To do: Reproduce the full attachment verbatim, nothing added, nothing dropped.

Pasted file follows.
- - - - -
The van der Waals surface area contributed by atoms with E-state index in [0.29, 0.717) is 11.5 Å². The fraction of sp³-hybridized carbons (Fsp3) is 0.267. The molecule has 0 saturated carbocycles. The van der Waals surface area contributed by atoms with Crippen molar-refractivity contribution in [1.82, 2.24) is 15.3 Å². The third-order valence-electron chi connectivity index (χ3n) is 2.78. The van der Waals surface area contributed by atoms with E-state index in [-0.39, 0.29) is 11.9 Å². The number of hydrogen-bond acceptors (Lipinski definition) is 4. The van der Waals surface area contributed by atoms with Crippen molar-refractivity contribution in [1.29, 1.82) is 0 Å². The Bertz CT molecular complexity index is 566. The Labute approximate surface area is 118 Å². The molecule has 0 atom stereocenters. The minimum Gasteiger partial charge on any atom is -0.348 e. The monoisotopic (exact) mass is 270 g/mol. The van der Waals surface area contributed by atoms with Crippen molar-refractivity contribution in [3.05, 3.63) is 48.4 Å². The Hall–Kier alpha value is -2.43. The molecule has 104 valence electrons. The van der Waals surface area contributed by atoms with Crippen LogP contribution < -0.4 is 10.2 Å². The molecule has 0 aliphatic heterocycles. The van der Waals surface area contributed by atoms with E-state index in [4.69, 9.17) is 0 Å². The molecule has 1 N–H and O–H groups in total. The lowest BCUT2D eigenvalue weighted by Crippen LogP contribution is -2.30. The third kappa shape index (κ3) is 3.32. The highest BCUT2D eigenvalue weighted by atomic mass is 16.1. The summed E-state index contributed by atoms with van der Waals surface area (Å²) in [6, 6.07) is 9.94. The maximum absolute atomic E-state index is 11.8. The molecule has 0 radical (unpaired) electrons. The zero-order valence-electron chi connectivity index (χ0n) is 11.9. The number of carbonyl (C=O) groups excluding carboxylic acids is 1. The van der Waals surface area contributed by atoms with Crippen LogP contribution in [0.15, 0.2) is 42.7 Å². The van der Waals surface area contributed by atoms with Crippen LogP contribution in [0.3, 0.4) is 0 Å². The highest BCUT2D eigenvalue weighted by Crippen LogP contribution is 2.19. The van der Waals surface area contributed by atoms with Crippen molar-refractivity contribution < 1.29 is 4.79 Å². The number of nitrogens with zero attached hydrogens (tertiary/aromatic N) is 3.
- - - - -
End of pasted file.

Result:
The van der Waals surface area contributed by atoms with E-state index in [0.29, 0.717) is 11.5 Å². The fraction of sp³-hybridized carbons (Fsp3) is 0.267. The molecule has 0 saturated carbocycles. The van der Waals surface area contributed by atoms with Crippen molar-refractivity contribution in [1.82, 2.24) is 15.3 Å². The third-order valence-electron chi connectivity index (χ3n) is 2.78. The van der Waals surface area contributed by atoms with E-state index in [-0.39, 0.29) is 11.9 Å². The number of hydrogen-bond acceptors (Lipinski definition) is 4. The van der Waals surface area contributed by atoms with Crippen molar-refractivity contribution in [1.29, 1.82) is 0 Å². The Bertz CT molecular complexity index is 566. The Labute approximate surface area is 118 Å². The molecule has 0 atom stereocenters. The minimum Gasteiger partial charge on any atom is -0.348 e. The monoisotopic (exact) mass is 270 g/mol. The van der Waals surface area contributed by atoms with Crippen molar-refractivity contribution in [3.05, 3.63) is 48.4 Å². The Hall–Kier alpha value is -2.43. The molecule has 104 valence electrons. The van der Waals surface area contributed by atoms with Crippen LogP contribution < -0.4 is 10.2 Å². The molecule has 0 aliphatic heterocycles. The van der Waals surface area contributed by atoms with E-state index in [4.69, 9.17) is 0 Å². The molecule has 1 N–H and O–H groups in total. The lowest BCUT2D eigenvalue weighted by Crippen LogP contribution is -2.30. The third kappa shape index (κ3) is 3.32. The highest BCUT2D eigenvalue weighted by atomic mass is 16.1. The summed E-state index contributed by atoms with van der Waals surface area (Å²) in [6, 6.07) is 9.94. The maximum absolute atomic E-state index is 11.8. The molecule has 0 radical (unpaired) electrons. The zero-order valence-electron chi connectivity index (χ0n) is 11.9. The number of carbonyl (C=O) groups excluding carboxylic acids is 1. The van der Waals surface area contributed by atoms with Crippen LogP contribution in [0.15, 0.2) is 42.7 Å². The van der Waals surface area contributed by atoms with Crippen LogP contribution in [0.3, 0.4) is 0 Å². The highest BCUT2D eigenvalue weighted by Crippen LogP contribution is 2.19. The van der Waals surface area contributed by atoms with Crippen molar-refractivity contribution < 1.29 is 4.79 Å². The number of nitrogens with zero attached hydrogens (tertiary/aromatic N) is 3.